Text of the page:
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Tinker.

From Pussy and Doggy Tales by Edith Nesbit.
Age Rating 4 to 6.

Start of Story

MY name is Stumps, and my mistress is rather a nice little girl; but she has her faults, like most people. I myself, as it happens, am wonderfully free from faults. Among my mistress's faults is what I may call a lack of dignity, joined to a desire to make other people undignified too. You will hardly believe that, before I had belonged to her a month, she had made me learn to dance and to jump. I am a very respectable dachshund, of cobby build, and jumping is the very last exercise I should have taken to of my own accord. But when Miss Daisy said, "Now jump, Stumps; there's a darling!" and held out her little arms, I could not well refuse. For, after all, the child is my mistress. I never could understand why the cat was not taught to dance. It seemed to me very hard that, when I was having those long, miserable lessons, the cat should be allowed to sit down doing nothing but smile at my misfortunes. Trap always said we ought to feel honoured by being taught, and the reason why Pussy wasn't asked to learn was because she was so dreadfully stupid, and had no brains for anything but the pleasures of the chase and the cares of a family; but I didn't think that could be the reason, because the doll was _taught_ to dance, though she never _learned_, and I am sure _she_ was stupid enough.



Another thing which Miss Daisy taught me to do was to beg; and the action fills me with shame and pain every time I perform it, and as the years go on I hate it more and more. For a stout, middle-aged dog, the action is absurd and degrading. Yet, such is the force of habit, that I go through the performance now quite naturally whenever I want anything. Trap does it too, and says what does it matter? but then he has no judgment, and, besides, he's thin. But one of the most thoughtless things my little mistress ever did was one day last summer when she was out without me. I chose to stay at home because it was very hot, and I knew that the roads would be dusty; and she was only going down to the village shop, where no one ever thinks of offering a dog anything to drink. If she had been going to the farm, I should have gone with her, because the lady there shows proper attention to visitors, and always sets down a nice dish of milk for us dogs. Besides, I was a little unwell just then; the family had had duck for dinner, and I always feel a little faint after duck. All our family do. So I stayed at home. Well, Miss Daisy had gone out with only Trap and her hoop. I wish I had been there, for Trap is far too easy-going, and a hoop never gives any advice worth listening to. Trap told me all about it as well as he could. Trap can't tell a story very well, poor fellow!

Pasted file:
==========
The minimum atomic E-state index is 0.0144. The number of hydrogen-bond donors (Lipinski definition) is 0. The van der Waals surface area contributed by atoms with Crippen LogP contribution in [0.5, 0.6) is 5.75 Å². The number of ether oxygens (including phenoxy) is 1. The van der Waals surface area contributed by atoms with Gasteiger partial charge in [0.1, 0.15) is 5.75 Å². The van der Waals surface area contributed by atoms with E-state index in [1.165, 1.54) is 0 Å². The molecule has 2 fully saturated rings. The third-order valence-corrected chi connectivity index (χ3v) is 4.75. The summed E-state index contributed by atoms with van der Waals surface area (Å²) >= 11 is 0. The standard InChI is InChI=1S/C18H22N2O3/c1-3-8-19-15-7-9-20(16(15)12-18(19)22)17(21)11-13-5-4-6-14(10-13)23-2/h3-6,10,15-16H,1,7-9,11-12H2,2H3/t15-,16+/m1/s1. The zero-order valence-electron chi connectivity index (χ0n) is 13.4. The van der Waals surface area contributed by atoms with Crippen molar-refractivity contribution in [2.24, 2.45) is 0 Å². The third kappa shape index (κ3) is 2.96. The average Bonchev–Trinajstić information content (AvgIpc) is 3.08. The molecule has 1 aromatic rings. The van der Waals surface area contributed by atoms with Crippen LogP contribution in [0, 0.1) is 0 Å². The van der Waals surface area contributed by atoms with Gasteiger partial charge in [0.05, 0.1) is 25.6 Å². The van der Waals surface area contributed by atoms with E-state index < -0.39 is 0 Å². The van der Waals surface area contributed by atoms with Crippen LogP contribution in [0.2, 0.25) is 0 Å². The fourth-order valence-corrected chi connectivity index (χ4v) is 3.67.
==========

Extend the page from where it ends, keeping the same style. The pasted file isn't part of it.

It seems that, as Miss Daisy went across the village green, she saw a crowd of children running after a dog with--I hardly like to mention such a thing--a tin saucepan tied to his tail! The dog bolted into the empty dog-kennel by the blacksmith's shop, and stayed there, growling. "Go away, bad children," said Miss Daisy; "how dare you treat a poor dear doggie so?" The children wouldn't go away at first. "Very well," said Miss Daisy; "I shall tell Trap what I think of you all." Then she whispered to Trap, and he began to growl so fiercely that the children dared not come nearer. Any one can growl. Presently the children got tired of listening to him, and went away. Then Miss Daisy coaxed the unpleasant, tin-tailed creature out of the kennel, and untied the string, and took off the pan. Then, if you'll believe a dog of my character (and of course you must), she carried that low dog home in her arms, and washed him, and set him down to eat out of the same plate as Trap and myself! Trap was friends with him directly--some people have no spirit--but I hope I know my duty to myself too well for that.



I snarled at the base intruder till he was quite ashamed of himself. I knew from the first that he'd be taught jumping and begging, and things like that. I hate those things myself, but that's no reason why every low dog should be taught them. Miss Daisy called him Tinker, because he once carried a tin pan about with him, and she tried very hard to make me friendly to him; but I can choose my own friends, I hope. Every one made a great fuss about one thing he did, but actually it was nothing but biting; and if biting isn't natural to a dog, I should like to know what is; and why people should be praised and petted, and have new collars, and everybody else's share of the bones, only for doing what is quite natural to them, I have never been able to comprehend. Besides, barking is as good as biting, any day, and I'm sure I barked enough, though it wasn't my business.

       



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